Is there a known date/timeframe when python 2.7 will not be supported any more in favor of python 3?

As of 13 Apr 2014, from http://hg.python.org/peps/rev/76d43e52d978 (PEP 373, Python 2.7 Release Schedule):

The End Of Life date (EOL, sunset date) for Python 2.7 has been moved
five years into the future, to 2020. This decision was made to
clarify the status of Python 2.7 and relieve worries for those users
who cannot yet migrate to Python 3. See also PEP 466.

In May 2010, Word of God was that patchlevel releases for Python 2.7 will probably be made for at least 6 years.

So, maybe 2016, probably later.

Edit: Pushed back to 2020. See the revision to PEP 373, linked to in other answers.

Recently, that date has been updated to January 1, 2020.

see https://pythonclock.org/

you should read this carefully (ref : https://news.ycombinator.com/item?id=7582300 ):

There are a lot of comments here from people who aren’t on the python-dev list and don’t really understand what this diff actually means.
The core developers are not required to maintain 2.7 post-2015, and most of them won’t be involved in it. That part hasn’t changed.
What is happening is that Red Hat is preparing to cut a RHEL 7 release, which AFAIK depending on how much you pay them they support for 13 years. So they will need to figure out how to support 2.7 themselves at least through 2027.
Here is where I am reading between the lines. RH are well within their right to fork Python and keep their maintenance patches to themselves and their customers (Python’s not copyleft). But, they are nice guys and so maybe they are willing to upstream their changes at least for awhile if there is still a Python project willing to accept them. Again, this is my speculation based on the ML discussion, not what RH has actually said they will do.
An analogy can be made to Rails LTS, a commercial fork of Rails 2.x that patio11 was involved in [0]. Inevitably somebody is going to step in to support 2.7, and so let’s see what we can do to avoid a situation where the only way to keep running 2.7 is to subscribe to RHEL.
Meanwhile, there are some large companies that use 2.7 extensively on Windows (e.g. Enthought, Anaconda) and the thinking goes that somebody can probably be found to produce a Windows installer once in awhile, assuming that Python.org will still host a download.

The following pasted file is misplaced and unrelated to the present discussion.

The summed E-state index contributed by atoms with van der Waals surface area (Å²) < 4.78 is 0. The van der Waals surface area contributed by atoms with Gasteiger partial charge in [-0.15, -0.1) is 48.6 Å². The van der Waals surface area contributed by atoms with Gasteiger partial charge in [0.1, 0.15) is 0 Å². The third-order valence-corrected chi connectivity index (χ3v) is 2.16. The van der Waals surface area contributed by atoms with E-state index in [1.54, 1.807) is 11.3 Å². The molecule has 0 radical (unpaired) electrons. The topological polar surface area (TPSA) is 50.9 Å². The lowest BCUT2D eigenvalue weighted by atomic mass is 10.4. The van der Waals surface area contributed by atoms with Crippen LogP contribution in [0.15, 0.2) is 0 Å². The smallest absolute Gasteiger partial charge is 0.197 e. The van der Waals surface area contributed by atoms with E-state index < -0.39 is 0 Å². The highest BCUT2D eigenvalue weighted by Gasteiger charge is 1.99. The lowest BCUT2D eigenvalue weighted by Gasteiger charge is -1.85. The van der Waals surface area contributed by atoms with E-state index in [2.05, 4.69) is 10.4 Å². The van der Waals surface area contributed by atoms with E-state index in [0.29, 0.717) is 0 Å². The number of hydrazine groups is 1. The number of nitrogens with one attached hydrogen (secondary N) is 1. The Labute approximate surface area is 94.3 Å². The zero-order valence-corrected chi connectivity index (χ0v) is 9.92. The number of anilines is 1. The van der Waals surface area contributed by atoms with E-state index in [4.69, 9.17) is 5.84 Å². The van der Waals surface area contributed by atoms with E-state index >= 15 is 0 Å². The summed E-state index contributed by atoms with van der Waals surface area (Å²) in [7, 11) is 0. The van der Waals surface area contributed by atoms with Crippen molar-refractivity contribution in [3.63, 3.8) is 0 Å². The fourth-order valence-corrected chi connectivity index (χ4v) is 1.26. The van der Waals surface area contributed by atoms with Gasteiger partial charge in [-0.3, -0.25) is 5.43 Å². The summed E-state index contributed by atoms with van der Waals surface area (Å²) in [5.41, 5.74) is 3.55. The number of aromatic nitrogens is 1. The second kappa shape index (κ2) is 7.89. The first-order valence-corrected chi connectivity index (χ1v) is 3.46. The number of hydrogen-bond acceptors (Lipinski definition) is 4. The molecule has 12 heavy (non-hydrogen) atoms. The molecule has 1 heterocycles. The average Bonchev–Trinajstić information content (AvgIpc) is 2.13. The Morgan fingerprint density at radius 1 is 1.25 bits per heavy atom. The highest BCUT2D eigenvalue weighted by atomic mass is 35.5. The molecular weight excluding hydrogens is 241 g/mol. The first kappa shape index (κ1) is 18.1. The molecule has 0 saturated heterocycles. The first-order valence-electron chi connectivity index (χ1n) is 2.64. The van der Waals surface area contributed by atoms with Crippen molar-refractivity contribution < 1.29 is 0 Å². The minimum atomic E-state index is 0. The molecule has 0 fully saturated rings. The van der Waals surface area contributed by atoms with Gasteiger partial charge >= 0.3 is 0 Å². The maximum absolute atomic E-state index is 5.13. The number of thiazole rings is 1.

So really what is happening here is not very exciting. The core committers aren’t doing anything different than leaving the project as originally planned. What is happening is that they will leave the lights on in the source control repository and on the FTP server, so as to capture the free labor from people at large companies who have an interest in continuing to support 2.7.
The alternative is that RH and other vendors create proprietary and expensive forks of Python 2.7. That may end up happening anyway, but it will take longer for your employer to notice you should stop contributing your patches back if binaries still appear on python.org and you don’t have to ask IT to set up SCM and a bug tracker, etc.

This article says: “When 2.7 is released, the 2.x line will move into five years of a bug fix-only mode.”

So, as far as I see, Python 2.7 was the last 2.x feature-adding release, and though found bugs are going to be fixed (for some time), new features only go to 3.x releases.

PEP 373 (Python 2.7 Release Schedule) is the official source for the kind of information you asked for.

It currently says “Planned future release dates:”

  • 2.7.7 May 2014
  • 2.7.8 November 2014
  • 2.7.9 May 2015
  • beyond this date, releases as needed

Also, it says “The End Of Life date (EOL, sunset date) for Python 2.7 has been moved five years into the future, to 2020.”

Edited in April 2014, according to http://hg.python.org/peps/rev/76d43e52d978

There is also a pretty ominous countdown clock to the EOS at 2020.

The Python Developer’s Guide lists the “Status of Python branches” from version 2.6 up to the current version, including their current support status with End-of-life dates.

Currently supported (bug + security fixes):

  • Python 3.8 (current master/development branch)
  • Python 3.7
  • Python 3.6
  • Python 2.7 (until 2020-01-01)

Security fixes only:

  • Python 3.5
  • Python 3.4

Python 2.7 wil be around forever. There is too much old code that uses it that no one wants to rewrite. There is already a fork called Tauthon, but we may see others if this pointless deadline gets real.